Professors deliver commentary on Middle Eastern unrest, sanctions
Published: Thursday, September 27, 2012
Updated: Thursday, September 27, 2012 01:09
The possibility of Iran going nuclear and the crisis in Syria were hot-button issues discussed by former ambassador and Bush School professor Larry Napper and Bush School professor Mohammad Tabaar during the first installment of the Great Decisions Discussion Series.
The discussion also covered the Arab Spring protests, rivalries between Turkey and Iran and the U.S. relations with Turkey and Iran Wednesday night at the George Bush Presidential Library.
The focus — Iran becoming a nuclear power — has been an ongoing issue in American politics and continues to be pertinent in the upcoming national election, though Napper said the resolution of the issue is unclear.
“The answer to that is that I don’t know,” Napper said. “I don’t think anybody knows yet how all this is going to play out.”
Napper said the pressures and sanctions are ratcheting up on Iran because it has not aborted its nuclear arms program. He said there are increasing military pressures as well.
“The international community wants Iran to abandon enrichment or to at least restrain it,” Napper said.
Tabaar also commented on Iran’s nuclear arms program. He said, according to U.S. intelligence, Iran has not made the decision to go all the way to acquire nuclear weapons.
Tabaar said he is not sure whether nuclear weapons will increase security for Iran or for the regime. He said one problem is if Iran goes nuclear, it is likely that other countries — such as Saudi Arabia and Egypt— will also try to go nuclear, something, that would not be in Iran’s interest.
Napper closed the discussion on Iran’s nuclear program by saying solutions exist for the nuclear problem such as repurposing the uranium held by Iran.
Another hot-button issue discussed was the unbridled civil war waging in Syria and its effects in the U.S., Turkey and Iran.
The Syrian crisis started 18 months ago in March when protests broke out against the Syrian president, Bashar al-Assad. After the government responded, protests continued to spread across the country and into the borders of neighboring countries. By the end of the summer, the protests escalated into a full-fledged civil war resulting in the deaths of more than 21,000 people.
Napper said the U.S. and Turkey have not been able to cooperate in responding to the crisis in Syria. Napper said Turkey wants to push the current regime out of control in Syria, but the U.S. is reluctant to make bold or costly efforts in supporting the rebels that are trying to uproot the current regime.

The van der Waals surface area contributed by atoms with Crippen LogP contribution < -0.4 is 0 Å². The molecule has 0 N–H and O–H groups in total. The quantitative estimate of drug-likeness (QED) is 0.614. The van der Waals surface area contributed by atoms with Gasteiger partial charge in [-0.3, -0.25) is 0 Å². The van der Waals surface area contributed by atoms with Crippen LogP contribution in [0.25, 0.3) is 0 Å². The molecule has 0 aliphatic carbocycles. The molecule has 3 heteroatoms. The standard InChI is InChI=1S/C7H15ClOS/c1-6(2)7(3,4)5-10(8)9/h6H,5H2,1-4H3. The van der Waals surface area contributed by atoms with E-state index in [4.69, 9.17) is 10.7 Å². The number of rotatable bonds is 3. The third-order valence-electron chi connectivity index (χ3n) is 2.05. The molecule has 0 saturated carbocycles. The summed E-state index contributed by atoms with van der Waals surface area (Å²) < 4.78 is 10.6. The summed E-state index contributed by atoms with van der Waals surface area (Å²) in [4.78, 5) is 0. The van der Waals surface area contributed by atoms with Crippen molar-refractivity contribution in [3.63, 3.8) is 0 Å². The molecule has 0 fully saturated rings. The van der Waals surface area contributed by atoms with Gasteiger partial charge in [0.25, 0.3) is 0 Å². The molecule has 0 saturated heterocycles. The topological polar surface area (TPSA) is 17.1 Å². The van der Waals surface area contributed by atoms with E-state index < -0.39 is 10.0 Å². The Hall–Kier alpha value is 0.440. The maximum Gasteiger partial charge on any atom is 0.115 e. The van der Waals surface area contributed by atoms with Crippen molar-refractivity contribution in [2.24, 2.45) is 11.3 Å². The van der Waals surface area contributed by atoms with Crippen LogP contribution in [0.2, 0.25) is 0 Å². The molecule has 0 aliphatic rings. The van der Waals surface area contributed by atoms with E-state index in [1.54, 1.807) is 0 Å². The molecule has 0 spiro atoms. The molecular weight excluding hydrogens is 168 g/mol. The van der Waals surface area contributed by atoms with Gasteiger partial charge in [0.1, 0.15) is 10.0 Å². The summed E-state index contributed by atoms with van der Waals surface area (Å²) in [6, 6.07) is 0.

“It is my view that we are much more likely to have influence on Assad when Turkey and the U.S. are on the same sheet of music,” Napper said.
According to the United Nations, more than 230,000 refugees have registered for United Nations support since the fighting began in Syria. It is estimated that tens of thousands more refugees have not registered.
Napper said Turkey is having a horrific problem managing all of the refugees that have fled across the Turkish border from war-torn Syria. This is something fueling Turkey’s persistence in removing Assad.
“Turkey has been openly calling for Assad to go,” Napper said.
In contrast, Napper said Iran is doing almost anything it can to prop up the Assad regime in Syria.
“It would be a really strategic catastrophe for Iran to lose the Assad regime,” Napper said.
Tabaar said Iran desperately wants to keep Assad in power in Syria because Syria is one, if not the only, ally to Iran.
“Iran believes that if it doesn’t fight for Assad in Damascus now, tomorrow it has to fight in Tehran,” Tabaar said.
The Great Decisions program is a national discussion program that highlights thought-provoking foreign policy challenges facing Americans each year. It is America's largest discussion program on world affairs.
The program allows students, such as international affairs graduate student David Blanco, to participate in international discussions. The issue of U.S. relations with Turkey is something Blanco said all students should pay attention to.
“[Students] should be paying attention. Everything that is happening in the Middle East will involve us,” Blanco said. “That relationship is very important for the goals that we set.”